miss_s_b: (Who: Six (ot3))
[personal profile] miss_s_b
Dear media people,

I see that, thanks to Cathy Newman's interview last night, the thorny theological topic of Sin has raised its ugly head once more.

Let me get this right out in the beginning: I don't give a fig what Tim Farron's religious beliefs are. You know why? Because I am a Liberal. He could believe the sky is made from Puff the Magic Dragon's bumfluff, and I wouldn't care one jot, whit or iota. What I do care about, and care deeply about, is
  1. How Tim Farron votes in parliament

  2. How he treats people - LGBT+ people in particular - in everyday life
So lets do a little list of things which illustrate how Tim Farron views LGBT people:
  1. With one exception, Tim Farron voted fully in favour of same sex marriage. The one time he abstained? That was because he was trying to get an amendment passed on the Spousal Veto, a really nasty little clause which shafts trans people. Yep, that's right, even the time he abstained was because he was fighting for LGBT+ rights, not against them.

  2. He was the first party leader to issue a statement on the gay concentration camps in Chechenya. He condemned them in the strongest terms. And while the Greens have since joined in, none of the Tories, Labour, or UKIP have.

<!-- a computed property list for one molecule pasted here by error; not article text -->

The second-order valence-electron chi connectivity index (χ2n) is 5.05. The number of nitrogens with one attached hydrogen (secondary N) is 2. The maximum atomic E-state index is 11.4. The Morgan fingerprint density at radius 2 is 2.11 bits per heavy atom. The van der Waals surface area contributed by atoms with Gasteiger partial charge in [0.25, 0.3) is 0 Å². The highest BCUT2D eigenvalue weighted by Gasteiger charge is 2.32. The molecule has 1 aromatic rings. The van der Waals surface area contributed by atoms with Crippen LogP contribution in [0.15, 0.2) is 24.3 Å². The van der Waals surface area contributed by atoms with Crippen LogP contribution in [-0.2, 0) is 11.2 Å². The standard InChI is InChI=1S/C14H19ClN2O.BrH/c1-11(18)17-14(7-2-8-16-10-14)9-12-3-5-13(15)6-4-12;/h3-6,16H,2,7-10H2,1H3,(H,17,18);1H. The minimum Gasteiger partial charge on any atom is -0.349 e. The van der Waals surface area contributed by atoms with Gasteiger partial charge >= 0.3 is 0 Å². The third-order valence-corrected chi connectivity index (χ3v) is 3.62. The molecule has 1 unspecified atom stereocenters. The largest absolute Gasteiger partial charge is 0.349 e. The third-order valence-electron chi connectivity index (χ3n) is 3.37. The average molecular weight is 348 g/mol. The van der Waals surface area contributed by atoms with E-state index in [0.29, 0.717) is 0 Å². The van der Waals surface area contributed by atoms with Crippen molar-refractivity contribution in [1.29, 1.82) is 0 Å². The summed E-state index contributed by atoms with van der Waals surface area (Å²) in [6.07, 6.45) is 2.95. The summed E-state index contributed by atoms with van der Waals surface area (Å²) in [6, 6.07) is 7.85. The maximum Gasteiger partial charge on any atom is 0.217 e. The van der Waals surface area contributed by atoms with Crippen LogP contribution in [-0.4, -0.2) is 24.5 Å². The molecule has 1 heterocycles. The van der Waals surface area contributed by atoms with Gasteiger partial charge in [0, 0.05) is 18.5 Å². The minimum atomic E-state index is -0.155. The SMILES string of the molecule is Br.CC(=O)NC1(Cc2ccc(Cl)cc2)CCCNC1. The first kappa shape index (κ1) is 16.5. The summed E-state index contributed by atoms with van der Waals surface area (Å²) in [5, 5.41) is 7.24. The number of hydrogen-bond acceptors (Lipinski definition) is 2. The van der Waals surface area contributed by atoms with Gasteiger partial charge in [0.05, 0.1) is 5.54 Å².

3. He campaigned against section 28 from its inception, and thinks that refusing people service for their sexuality (like bakeries not baking cakes for gay marriages) is unchristian.

  4. He spoke out on the blood donation ban (I'm still banned from giving blood, by the way - because I have had sexual relations with bisexual men).

  5. He has campaigned tirelessly for the rights of trans women in prisons, and trans issues in general. When we had a trans rights motion before conference, he was there at 9.30am in the front row to vote for it. Not because of the cameras - there were no cameras - but because he is enthusiastic about LGBT+ rights, and not just G rights with a smattering of L like many politicians.

  6. When Lib Dem conference brought in an accreditation scheme that inadvertently discriminated against LGBT+ people, he listened to us at LGBT+LDs, and then he went to head office and batted for us till the scheme was changed, and eventually dropped.

  7. He has said to me personally that when poly marriage is made legal he wants to be the first on the invite list to our wedding.
Look, I could go on for hours here, but it is as plain as the nose on my face that Tim Farron is no homophobe. So why do the media keep treating him like he is? Well, in the past, he has made some missteps - accepting that intern from the gay cure people, for example. But if you actually look at what happened in that case? The second he confirmed those people were campaigners for a gay cure, he backed away, apologised fulsomely, and campaigned hard against the concept of curing gay people. Me, personally? I value a leader who will listen and change his mind when someone points out he's wrong - Cthulhu alone knows Cleggy never did.